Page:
11 May: Kathmandu, Nepal

11 May

I received a wakeup call at 9 am.  I went downstairs and saw my German friend, Karl.  I sat with him for breakfast and talked about the news.  I noticed the IMF had some bailout of Pakistan of $5.3 billion.  I wondered why they were bailing them out given the so called ‘war on terror’. Pakistan were playing an interesting game supporting the United States and sympathising with the Taliban, given they were Muslim.  It was indeed fascinating to see how this politically, culturally and religiously played out.  I wondered at the influence behind the bailout.  I noted also a bailout of Portugal and the global financial crisis. In my view it is still going.  Yet money is bailing out countries to maintain stability yet at the end of the day these are failing economies in a global system that is producing too much credit driven by greed and instant gratification.  It is truly remarkable to watch it unfold.

Anyway I sat there chatting to Karl and then Gordon turned up.  A little later Peter and Pat came.  They indicated they were going to the Department of Education that we were welcome to come.  Gordon was waiting for this lady he met 40 years ago called Pam, she is around 70.  So he decided to stay around the hotel as she may be returning on this day.  I was going to stay and then reconsidered when I reflected on peace education.  Perhaps I could get the Education Department to consider peace education as a viable segment of education.  So I decided to go.

We ended up visiting Krishna’s place first and meeting with his lovely children.  His son was sick from a long all day bike ride and his daughter was present.  So Pat, Peter and I chatted with the son about his interests and time in Australia whilst Krishna and Krista made lunch.  They treated us with a wonderful soup and vegetable rice.  I thoroughly enjoyed it and the surroundings of the house.  I saw his family photos and a picture of his wife and children.  She seemed a lovely woman, very hard to be apart I could imagine.  

They talked about this humour trek and teaching training and possible start dates.  I sat eating some watermelon and enjoying the company.

We then decided to leave.  I did notice Kailash had his motorbike.  I didn’t want to ask for a ride but it turned out that Peter asked Kailash if he would like to take a passenger.  I was really happy as I really wanted a ride.  So I jumped on the back in my Nepalese clothes and off we went.  I find bikes easy as I used to ride a 550cc Honda for many years in Brisbane.  I love the feel of a bike, the gliding in and out of traffic and feel I have good balance, didn’t fall off once!  I filmed from the back of the bike and took photos.  I had a great time.  It was nice to ride with Kailash.

We then arrived at the LEARN office.  Kailash and I played with photos and transferred them to a flash drive.  A friend of Peter’s arrived his name is Rinzin Sherpa, he is actually a Sherpa and I smiled at his last name.  I found out that he had a wonderful friend staying with him from the United States who is into peace.  Her name is Tara.  I indicated I wanted to meet her, I understand she is involved in a NGO and I want to find out more.  Always keen to meet peace people.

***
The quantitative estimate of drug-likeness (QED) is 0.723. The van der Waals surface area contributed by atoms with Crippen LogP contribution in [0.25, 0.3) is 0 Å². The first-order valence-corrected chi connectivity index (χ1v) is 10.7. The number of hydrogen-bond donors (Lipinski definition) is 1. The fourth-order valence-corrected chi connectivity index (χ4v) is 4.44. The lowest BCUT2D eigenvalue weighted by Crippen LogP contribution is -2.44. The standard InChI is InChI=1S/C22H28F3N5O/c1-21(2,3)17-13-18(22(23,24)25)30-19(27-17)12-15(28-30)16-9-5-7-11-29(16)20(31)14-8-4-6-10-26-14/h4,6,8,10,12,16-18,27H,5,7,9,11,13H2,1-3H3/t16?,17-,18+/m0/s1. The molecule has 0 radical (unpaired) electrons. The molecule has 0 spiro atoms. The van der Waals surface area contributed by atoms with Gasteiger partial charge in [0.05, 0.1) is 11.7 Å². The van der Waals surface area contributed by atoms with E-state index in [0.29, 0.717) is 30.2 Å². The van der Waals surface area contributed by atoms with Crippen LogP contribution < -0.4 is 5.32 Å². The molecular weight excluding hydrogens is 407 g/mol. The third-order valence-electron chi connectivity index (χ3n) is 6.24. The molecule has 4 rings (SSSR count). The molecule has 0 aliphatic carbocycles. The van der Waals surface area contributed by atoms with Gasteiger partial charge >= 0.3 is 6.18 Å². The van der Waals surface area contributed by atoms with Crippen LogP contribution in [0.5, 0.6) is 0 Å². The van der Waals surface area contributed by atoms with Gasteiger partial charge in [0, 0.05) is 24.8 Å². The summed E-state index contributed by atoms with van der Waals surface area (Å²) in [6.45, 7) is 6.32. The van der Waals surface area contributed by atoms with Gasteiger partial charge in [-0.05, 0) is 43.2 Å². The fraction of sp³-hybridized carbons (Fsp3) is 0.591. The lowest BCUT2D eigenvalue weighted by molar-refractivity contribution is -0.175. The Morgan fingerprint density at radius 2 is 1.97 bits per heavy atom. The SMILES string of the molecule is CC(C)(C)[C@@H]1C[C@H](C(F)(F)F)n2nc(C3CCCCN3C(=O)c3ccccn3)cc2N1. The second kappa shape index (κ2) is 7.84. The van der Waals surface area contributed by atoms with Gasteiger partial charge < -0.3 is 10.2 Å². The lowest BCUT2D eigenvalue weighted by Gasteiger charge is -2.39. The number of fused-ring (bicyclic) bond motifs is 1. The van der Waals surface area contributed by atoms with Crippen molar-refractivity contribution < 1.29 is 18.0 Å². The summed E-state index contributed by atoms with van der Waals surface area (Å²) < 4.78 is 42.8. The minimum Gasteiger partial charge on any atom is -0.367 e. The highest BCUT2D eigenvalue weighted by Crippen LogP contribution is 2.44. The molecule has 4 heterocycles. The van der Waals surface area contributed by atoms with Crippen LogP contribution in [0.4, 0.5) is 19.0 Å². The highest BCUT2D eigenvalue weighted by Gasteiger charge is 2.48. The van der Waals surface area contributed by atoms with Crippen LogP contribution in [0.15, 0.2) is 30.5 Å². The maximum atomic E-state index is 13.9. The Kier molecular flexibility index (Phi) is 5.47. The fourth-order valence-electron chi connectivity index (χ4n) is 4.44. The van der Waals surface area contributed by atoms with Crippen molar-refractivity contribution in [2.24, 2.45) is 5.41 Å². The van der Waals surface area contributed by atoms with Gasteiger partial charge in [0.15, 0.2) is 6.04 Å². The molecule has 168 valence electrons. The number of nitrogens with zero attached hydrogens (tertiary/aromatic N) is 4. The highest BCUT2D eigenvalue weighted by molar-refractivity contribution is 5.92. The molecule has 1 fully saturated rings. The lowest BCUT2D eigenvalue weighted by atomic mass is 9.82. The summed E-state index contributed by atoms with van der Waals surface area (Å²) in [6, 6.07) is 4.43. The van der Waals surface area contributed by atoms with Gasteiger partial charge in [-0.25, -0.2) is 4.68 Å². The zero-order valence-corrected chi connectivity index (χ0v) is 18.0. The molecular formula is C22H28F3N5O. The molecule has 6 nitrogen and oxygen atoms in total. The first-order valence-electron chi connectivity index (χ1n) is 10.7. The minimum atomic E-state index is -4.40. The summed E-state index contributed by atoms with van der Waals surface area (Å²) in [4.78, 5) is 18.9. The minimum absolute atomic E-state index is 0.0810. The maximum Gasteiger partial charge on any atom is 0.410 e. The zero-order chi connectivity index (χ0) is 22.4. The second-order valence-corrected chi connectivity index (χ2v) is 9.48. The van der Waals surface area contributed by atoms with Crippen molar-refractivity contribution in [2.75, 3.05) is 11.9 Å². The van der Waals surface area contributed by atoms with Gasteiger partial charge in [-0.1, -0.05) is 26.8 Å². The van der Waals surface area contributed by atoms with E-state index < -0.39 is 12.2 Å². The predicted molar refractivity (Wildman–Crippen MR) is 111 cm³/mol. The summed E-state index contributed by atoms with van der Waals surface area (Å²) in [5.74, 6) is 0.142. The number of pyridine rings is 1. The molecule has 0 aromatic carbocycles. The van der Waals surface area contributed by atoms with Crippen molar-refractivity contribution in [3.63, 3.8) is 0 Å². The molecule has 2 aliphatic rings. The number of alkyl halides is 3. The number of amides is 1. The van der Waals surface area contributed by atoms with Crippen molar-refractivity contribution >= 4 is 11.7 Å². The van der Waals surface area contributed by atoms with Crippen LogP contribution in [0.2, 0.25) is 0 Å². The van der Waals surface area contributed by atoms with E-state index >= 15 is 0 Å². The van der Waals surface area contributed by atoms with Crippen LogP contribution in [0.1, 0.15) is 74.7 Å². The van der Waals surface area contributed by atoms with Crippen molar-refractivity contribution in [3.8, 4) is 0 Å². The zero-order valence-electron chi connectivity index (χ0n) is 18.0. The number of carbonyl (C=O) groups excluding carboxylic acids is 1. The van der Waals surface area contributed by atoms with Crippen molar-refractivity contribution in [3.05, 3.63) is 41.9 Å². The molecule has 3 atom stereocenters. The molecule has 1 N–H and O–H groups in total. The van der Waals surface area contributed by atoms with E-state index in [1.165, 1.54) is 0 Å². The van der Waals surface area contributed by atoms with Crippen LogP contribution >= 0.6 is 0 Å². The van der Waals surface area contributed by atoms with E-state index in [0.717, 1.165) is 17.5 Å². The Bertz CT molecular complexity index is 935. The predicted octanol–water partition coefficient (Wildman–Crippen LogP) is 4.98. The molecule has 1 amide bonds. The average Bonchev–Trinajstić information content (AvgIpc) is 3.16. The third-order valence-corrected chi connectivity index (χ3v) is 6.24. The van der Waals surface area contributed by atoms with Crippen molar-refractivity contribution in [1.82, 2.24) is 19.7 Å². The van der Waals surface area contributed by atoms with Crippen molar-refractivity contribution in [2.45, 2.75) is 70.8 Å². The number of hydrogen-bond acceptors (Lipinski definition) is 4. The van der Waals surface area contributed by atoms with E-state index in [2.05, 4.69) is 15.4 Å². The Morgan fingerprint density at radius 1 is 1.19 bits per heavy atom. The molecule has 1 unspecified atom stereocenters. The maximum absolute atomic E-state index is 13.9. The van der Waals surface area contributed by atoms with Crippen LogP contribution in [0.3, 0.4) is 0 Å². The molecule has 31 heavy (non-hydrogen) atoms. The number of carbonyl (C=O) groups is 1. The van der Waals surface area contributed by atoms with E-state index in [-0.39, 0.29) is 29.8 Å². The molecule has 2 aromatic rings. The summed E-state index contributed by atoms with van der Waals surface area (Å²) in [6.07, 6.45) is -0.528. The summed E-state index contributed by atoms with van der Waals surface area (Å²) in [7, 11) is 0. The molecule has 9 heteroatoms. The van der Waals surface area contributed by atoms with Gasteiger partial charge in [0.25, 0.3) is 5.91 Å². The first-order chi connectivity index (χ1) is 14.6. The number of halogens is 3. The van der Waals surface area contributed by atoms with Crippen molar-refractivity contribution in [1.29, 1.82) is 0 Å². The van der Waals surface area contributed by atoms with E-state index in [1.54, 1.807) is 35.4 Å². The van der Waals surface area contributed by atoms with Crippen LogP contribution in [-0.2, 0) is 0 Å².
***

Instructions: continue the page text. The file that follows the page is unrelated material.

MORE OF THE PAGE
From there we decided to squeeze into a taxi and go to the REED Office.  Kailash used to work for REED.  We arrived there and met the guy coordinating.  He had a nice office and Peter filmed him talking about REED and possible relationship with LEARN.  He spoke of the Education Department and the importance of following the rules, which apparently do change.  So they have to be up to speed with the government in order to deliver teaching training.  

After our meeting we headed back to the hotel and had a Lasse together.  I was mindful this was our last night.  I did get the chance to ring the American woman Tara and speak to her.  We will meet tomorrow at a time and place to be arranged.  I would have loved to have spent time with Kailash and Krishna given it was our last night.  They had to go.  I watched them leave and felt the connection.

We ended up going for dinner and I felt to finish up with Dahl Baat, as my tribute to this country.  I thought of our friends in Nepal.  I will miss them a great deal.

We went back to the hotel and saw our musician friends (Suresh Gandhari and friends) and decided to have a tea.  We met Joanne, an Australian who is patron of an orphanage here.  We met her lovely Nepalese friend and son.  She told us of her love affair and the challenges of it.  I enjoyed the chat and recognised how our culture is so understood.  I really understood her thinking as I am Australian.  She is an independent Australian woman trying to understand a Muslim man.  She had no concept of the differences between men and women and couldn’t understand.  She is head strong and it sounded like her man is too, so there relationship will be rich with learning’s.  

I went off to bed, my last night in this wonderful city of Kathmandu.  One more day to go and then back to Australia.  I am looking forward to going home but I am already missing dear friends. I thanked the team tonight for their kindness and making this a wonderful time, I felt really appreciative.   What a learning journey!

Mohandas Gandhi

“Gentleness, self-sacrifice and generosity are the exclusive possession of no one race or religion.”

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